Blind Second World War veteran from Shirebrook to march to London's Cenotaph
A blind Second World War veteran from Shirebrook is set to march to London’s Cenotaph as part of this year’s Remembrance Day commemorations.
Margaret Wilson, 96, joined the Women’s Auxiliary Air Force in 1942 and served our country until the end of the war, despite “fierce opposition” from her mother.
She has been a strong supporter of the annual commemorations and last year took part in the march for the first time.
And now she will be joining more than 100 other veterans on the parade to London as part of a scheme organised by leading blindness charity Blind Veterans UK.
She said: “I marched for the first time last year and it was absolutely fantastic.
“A former chairman of the charity pushed my wheelchair and I was given the honour of carrying the poppy wreath.
“I was a Remembrance Sunday organiser in Shirebrook for decades but never got to lay the wreath there.
“Since last year I’ve been asked to go into local schools to talk about my life and what Remembrance Sunday means.
“I’m going to feel so proud to be there again.”
Margaret served as a wireless operator during the war, and recalls getting “bombed left, right and centre”.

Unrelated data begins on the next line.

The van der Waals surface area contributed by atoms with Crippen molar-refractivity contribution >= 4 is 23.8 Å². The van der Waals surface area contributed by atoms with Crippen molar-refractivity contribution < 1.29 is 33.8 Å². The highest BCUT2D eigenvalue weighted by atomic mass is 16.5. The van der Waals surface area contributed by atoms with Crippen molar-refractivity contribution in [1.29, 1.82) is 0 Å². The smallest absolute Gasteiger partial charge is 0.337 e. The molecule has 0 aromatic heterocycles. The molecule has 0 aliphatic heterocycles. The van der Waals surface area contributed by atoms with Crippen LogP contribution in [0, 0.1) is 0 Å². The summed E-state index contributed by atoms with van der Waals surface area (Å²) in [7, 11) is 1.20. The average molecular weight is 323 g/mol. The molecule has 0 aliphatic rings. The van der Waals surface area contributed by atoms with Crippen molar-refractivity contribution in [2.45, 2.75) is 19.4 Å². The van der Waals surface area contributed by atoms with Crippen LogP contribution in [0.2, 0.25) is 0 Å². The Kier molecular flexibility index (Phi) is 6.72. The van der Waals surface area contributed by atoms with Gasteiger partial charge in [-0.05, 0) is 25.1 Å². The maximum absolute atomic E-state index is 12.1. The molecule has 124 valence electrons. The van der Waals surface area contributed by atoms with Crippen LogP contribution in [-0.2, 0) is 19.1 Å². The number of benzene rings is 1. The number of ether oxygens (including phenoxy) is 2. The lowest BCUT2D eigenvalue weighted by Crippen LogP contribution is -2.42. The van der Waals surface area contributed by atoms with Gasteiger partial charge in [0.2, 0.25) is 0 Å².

She added: “It was hard. I don’t know how I’m still here.
“I watched a plane come down at RAF Syerston. I had to send a message in Morse code to another airfield down south, to say ‘It is with regret we have to inform you that your son was killed.’ It stays with you, you can’t forget things like that.
“My son took me to visit the monument at Syerston this year and his name was on there.”
Margaret lost her sight much later in life due to age-related macular degeneration, the leading cause of sight loss in older people.
She said: “You try and get by as long as you can when you’re told you’re losing your sight but when it started to get very bad I did feel really miserable. I can’t see to read or write now.”
She started receiving support from Blind Veterans UK in 2016 and describes the impact the charity has made as “life changing”.
The charity was founded more than 100 years ago to support those blinded during the First World War.